How will Ampere scale on laptops?

Discussion in 'Gaming (Software and Graphics Cards)' started by Kunal Shrivastava, Sep 6, 2020.

  1. etern4l

    etern4l Notebook Virtuoso

    Reputations:
    1,266
    Messages:
    2,029
    Likes Received:
    1,486
    Trophy Points:
    181
    The thing is that all those higher image quality options result mostly with increased GPU load, at the same applying downward pressure on the FPS. Any reduction in FPS would further reduce the load on the CPU.

    The way to use up all those cores would be to apply them to non-graphics tasks, that wouldn't be actually better done by the GPU. Simulations perhaps. Of course, this part of the code would have nothing to do with adjustable graphics. It would have to run on all platforms or the game would be non-deliverable to slower hardware, hence the need to scale any such design ambitions to console reality (or just do a PC exclusive, usually if some additional rationale exists, e.g. a mouse or keyboard is required). Additionally, simulations might require a lot of RAM, which again, is typically in short supply on the consoles, or lower end PCs to which this argument applies similarly.

    In summary, a modern gaming laptop or desktop is very unlikely to be bottlenecked by the CPU in the vast majority of games. Hope that makes sense.
     
    Last edited: Sep 20, 2020
    hfm and JRE84 like this.
  2. seanwee

    seanwee Notebook Deity

    Reputations:
    213
    Messages:
    1,392
    Likes Received:
    578
    Trophy Points:
    131
    Funnily enough, moving forward shunt modding will be more useful on laptops than on desktops.



    2% performance improvement with all 5 shunt resistors modded. Performance cap is Vrel and VOp so basically the cards are bumping up against nvidia's set voltage limit.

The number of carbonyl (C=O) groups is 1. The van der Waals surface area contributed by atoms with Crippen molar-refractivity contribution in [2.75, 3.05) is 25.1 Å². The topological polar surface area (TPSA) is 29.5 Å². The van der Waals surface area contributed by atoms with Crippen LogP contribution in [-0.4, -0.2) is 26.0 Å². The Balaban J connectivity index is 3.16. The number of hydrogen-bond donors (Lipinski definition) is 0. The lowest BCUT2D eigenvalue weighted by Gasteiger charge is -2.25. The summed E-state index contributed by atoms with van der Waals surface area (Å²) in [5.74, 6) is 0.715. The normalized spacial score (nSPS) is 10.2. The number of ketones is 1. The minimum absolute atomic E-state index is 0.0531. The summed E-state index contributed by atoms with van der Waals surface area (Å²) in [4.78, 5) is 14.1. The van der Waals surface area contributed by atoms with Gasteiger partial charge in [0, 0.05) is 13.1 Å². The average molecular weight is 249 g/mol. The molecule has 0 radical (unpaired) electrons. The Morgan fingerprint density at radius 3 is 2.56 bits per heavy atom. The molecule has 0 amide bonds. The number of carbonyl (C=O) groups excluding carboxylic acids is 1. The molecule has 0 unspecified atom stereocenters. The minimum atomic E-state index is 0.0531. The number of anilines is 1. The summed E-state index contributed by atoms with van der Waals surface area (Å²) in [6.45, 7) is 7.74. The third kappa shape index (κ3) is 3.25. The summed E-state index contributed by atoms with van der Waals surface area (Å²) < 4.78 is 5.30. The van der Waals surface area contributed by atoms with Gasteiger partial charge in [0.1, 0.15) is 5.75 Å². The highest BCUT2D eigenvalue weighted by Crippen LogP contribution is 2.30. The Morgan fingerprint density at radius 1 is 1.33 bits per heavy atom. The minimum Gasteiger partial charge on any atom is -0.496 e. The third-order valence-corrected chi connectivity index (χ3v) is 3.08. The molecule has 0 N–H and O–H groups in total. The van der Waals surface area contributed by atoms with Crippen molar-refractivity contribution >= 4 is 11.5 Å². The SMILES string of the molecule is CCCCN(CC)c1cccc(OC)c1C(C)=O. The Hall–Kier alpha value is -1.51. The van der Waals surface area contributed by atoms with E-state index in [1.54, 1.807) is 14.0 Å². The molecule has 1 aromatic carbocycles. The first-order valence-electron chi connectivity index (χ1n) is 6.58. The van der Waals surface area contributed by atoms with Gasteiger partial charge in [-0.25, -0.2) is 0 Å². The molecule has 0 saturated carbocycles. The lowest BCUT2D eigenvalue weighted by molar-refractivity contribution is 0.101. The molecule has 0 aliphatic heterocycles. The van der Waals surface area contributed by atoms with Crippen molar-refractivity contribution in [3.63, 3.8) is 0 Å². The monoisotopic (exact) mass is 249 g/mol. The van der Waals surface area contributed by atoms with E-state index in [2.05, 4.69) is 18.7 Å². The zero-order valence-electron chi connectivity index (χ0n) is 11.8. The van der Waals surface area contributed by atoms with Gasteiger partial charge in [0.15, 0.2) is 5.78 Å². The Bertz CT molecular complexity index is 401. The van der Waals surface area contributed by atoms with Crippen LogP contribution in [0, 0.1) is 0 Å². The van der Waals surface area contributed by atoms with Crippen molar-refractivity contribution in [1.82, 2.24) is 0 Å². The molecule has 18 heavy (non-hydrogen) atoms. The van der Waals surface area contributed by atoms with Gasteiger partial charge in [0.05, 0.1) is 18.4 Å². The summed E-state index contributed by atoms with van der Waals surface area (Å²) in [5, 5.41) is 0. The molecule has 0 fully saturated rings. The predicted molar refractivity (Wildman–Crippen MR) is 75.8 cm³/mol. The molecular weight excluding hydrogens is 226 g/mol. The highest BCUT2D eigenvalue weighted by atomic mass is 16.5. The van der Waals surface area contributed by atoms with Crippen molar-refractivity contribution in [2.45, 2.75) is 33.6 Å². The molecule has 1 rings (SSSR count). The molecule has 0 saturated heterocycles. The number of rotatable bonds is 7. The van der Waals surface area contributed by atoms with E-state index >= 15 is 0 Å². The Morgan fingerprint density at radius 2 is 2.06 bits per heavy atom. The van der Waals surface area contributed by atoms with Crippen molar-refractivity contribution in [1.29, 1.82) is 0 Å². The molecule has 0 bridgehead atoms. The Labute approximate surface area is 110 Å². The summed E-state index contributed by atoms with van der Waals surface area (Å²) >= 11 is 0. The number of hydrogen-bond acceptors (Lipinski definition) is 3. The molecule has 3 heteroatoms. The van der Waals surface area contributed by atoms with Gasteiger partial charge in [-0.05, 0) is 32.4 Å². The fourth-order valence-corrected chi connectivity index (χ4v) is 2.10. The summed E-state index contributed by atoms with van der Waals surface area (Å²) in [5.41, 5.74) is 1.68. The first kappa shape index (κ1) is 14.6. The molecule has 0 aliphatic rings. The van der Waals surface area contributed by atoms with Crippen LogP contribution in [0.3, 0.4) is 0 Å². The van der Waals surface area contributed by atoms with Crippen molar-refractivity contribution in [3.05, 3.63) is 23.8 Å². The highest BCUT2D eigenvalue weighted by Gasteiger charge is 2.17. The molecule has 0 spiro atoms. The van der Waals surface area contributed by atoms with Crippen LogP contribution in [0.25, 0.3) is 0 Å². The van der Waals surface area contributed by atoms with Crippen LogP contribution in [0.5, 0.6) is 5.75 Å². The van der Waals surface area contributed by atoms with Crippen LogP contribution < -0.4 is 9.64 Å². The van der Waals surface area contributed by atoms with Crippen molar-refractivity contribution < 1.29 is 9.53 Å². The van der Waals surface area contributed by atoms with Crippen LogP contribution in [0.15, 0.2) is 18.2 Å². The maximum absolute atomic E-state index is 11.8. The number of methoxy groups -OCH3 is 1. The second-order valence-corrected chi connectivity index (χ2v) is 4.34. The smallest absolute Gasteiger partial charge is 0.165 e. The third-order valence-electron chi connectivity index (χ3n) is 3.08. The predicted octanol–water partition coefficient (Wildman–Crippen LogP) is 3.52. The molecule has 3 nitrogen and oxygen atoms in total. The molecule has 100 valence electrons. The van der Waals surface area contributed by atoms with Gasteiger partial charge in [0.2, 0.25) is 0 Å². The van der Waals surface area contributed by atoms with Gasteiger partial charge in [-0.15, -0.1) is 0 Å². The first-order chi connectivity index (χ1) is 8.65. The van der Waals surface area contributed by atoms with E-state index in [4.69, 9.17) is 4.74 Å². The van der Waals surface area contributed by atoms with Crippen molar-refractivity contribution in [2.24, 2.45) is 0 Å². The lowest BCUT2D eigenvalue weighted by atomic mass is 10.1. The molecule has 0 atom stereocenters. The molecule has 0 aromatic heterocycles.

hfm likes this.
  3. hfm

    hfm Notebook Prophet

    Reputations:
    1,971
    Messages:
    4,590
    Likes Received:
    2,303
    Trophy Points:
    231
    Yep that was exactly my point in where I state a 4C/8T 15W CPU is still serving me just fine for most gaming purposes. But that doesn't mean I don't want to see this multi core usage proliferate as it's the only way to move forward. We're not going to be hitting 6-7GHz sustained any time soon for the normal gamer. People overclocking to the edge of stability is an extreme edge case.

    My CPU is starting to show it's weaknesses in a select group of games though. As long as I can maintain something close to 60FPS I'm ok, as I don't play any competitive multiplayer. I'm pretty much 100% SP games where it's mostly slower paced. If I cared about competitive MP games I wouldn't be using this setup and would have a loud and heavy notebook with a high refresh panel or find a way to talk my wife into letting me jam a desktop into the office desk area (with probably no success lol, maybe someday we'll buy a bigger place and I'll have my own office room). All i need is s new iteration of something like the Gram 17 to have a 20% boost in CPU for me to be ok with it. It's really GPU where I need the muscle so I can crank up some more details and maintain 1600p 60fps..

    I'm even ok with lower than 60 in some games.. RDR2 is hovering around 40ish with some decent detail cranked and it's good enough to not notice it 95% of the time. But the CPU is hovering around 60-85% sometimes a little higher.. It's teetering on the edge. :)
     
    Last edited: Sep 20, 2020
    Prototime likes this.
  4. seanwee

    seanwee Notebook Deity

    Reputations:
    213
    Messages:
    1,392
    Likes Received:
    578
    Trophy Points:
    131
    Heres an unpopular opinion. I actually welcome the high tdp of the Ampere gpus with open arms.

    Why? Because it forces laptop makers to innovate and create new and better cooling systems to handle the higher tdp parts. That is, provided nvidia doesn't stick a pacifier in their mouths, severely gimp performance and call it a day.

    Either way, they cant sell products if its only marginally better than last gen so i expect tdps to go up across the board. I'd love to see 300w thin and lights and 450w medium sized laptops, perhaps this is the generation we see gallium nitride ac adapters hit the mainstream.